Emma Toovey driving the Bassett-Lowke with Chris Littledale
Emma Toovey driving the Bassett-Lowke with Chris Littledale

Out of Chris Littledale’s generous desire to share his collection, the Brighton Toy and Model Museum was born. It fills a number of railway arches under the forecourt of Brighton railway station. The collection has many exhibits of national and international importance to the history of toys. On display are collections of Steiff and other soft toys, Meccano, Dinky, Tri-ang and Corgi vehicles and, of course, the trains. Today it draws people of similar passions from all over the world and is mostly run by volunteers.

A passion for trains is something which speaks into my own childhood. They say that the memories of those we love are as real to us as if they are our own. I grew up enthralled by Dad’s memories. My father, Alan Toovey, recounts, “I still remember vividly the noise and smell of the streamline L.M.S. Royal Scot express, liveried in blue and silver, coming at full tilt through Hatch End station, near Harrow, as I stood as a young boy on the footbridge, on my way to primary school.” This passion for trains has never left him. Enthusiasm for trains is something I have been rediscovering with my daughter, Emma, who you see here driving the rare Bassett-Lowke model of the Royal Scot with Chris Littledale.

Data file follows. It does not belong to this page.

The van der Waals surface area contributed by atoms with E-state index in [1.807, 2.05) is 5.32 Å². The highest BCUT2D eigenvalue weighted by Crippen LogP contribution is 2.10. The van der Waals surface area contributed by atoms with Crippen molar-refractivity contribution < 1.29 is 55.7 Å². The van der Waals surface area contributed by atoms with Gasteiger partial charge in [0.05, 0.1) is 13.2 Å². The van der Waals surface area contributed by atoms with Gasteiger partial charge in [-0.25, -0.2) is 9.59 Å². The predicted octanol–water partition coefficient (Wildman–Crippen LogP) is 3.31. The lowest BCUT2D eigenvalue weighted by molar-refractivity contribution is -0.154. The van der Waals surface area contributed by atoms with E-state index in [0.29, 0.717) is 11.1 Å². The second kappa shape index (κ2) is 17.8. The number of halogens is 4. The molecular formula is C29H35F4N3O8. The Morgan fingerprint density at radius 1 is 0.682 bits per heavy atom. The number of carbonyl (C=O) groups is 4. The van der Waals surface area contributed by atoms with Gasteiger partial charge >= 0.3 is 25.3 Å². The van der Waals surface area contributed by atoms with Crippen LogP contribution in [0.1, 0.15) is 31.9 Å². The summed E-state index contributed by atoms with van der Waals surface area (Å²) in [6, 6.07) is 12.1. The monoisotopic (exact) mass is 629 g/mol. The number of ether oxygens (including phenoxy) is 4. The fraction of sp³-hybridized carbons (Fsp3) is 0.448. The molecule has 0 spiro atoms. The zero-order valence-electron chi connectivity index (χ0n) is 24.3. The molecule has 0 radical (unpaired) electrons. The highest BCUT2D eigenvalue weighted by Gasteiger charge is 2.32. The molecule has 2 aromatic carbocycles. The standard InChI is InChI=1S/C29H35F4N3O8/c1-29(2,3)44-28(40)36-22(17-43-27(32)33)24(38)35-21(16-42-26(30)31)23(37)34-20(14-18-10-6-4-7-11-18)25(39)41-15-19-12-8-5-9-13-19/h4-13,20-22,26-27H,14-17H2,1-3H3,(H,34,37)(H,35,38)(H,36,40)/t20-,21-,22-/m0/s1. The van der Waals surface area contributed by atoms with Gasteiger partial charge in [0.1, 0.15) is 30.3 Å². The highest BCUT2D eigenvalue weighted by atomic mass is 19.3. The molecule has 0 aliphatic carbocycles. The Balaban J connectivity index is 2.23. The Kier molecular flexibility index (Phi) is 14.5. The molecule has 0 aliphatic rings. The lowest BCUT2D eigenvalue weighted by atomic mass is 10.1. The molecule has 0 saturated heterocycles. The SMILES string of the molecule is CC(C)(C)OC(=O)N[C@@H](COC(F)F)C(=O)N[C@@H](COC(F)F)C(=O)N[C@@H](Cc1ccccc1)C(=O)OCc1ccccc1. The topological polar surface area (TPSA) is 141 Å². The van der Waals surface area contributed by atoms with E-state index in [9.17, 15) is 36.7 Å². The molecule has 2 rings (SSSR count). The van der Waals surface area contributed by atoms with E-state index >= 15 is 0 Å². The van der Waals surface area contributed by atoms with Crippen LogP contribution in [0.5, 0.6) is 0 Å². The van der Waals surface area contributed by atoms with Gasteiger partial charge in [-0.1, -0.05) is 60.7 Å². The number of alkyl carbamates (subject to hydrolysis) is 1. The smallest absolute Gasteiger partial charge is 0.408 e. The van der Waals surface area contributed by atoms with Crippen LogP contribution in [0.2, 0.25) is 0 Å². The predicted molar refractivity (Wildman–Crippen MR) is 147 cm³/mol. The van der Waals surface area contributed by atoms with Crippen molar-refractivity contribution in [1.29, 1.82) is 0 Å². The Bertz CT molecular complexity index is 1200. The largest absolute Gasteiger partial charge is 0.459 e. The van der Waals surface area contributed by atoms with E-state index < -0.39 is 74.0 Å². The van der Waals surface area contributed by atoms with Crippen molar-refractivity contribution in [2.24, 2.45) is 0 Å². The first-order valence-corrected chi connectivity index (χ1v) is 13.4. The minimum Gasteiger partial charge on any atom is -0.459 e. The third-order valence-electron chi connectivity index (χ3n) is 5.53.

A Hornby Trains No. 2 Special Pullman set
A Hornby Trains gauge O clockwork No. 2 Special Pullman set

This year celebrates the 150th anniversary of the birth of Frank Hornby. He invented Meccano in 1901 and went on to make model trains after the Great War. The appeal of Hornby trains remains undiminished almost a century later. Many model trains are still affordable. Emma’s and my Hornby OO-gauge railway layout, with landscape and even a beach, is on a much more modest scale than Chris’ magnificent set at the museum, but it still delights. If you want to share in a passion for trains with fellow enthusiasts or relive childhood memories, visit the Brighton Toy and Model Museum. This is a place filled with life. The trains are not just static exhibits but are often run.

The museum is open Monday to Friday 10am to 5pm and Saturdays 11am to 5pm. To find out more, go to www.brightontoymuseum.co.uk or telephone 01273 749494.

More information on Toovey’s Specialist Sales of Toys, Dolls and Games can be found by clicking here.

By Revd. Rupert Toovey. Originally published on 22nd May 2013 in the West Sussex Gazette.

The Sacred in the Secular, R.B. Kitaj and Barabara Hepworth

Simon Martin, Head of Collections at Pallant House
Simon Martin, Head of Collections at Pallant House Gallery with Kitaj’s painting ‘Juan de la Cruz’

It is always a pleasure to journey with Simon Martin, Head of Collections at Pallant House Gallery in Chichester. This week I am joining him at the Gallery’s important exhibition of work by the American born artist R.B. Kitaj. The show, titled ‘Obsessions’, runs until the 16th June and includes many international loans of iconic work from the artist’s extensive oeuvre.

Kitaj is considered to be one of the most significant painters of the post-war period and the last major retrospective exhibition of his work was held at Tate in 1994. Together with his friends Francis Bacon, Frank Auerbach and Lucien Freud, he pioneered a new figurative art, challenging the prevailing trend of abstraction and conceptualism in London.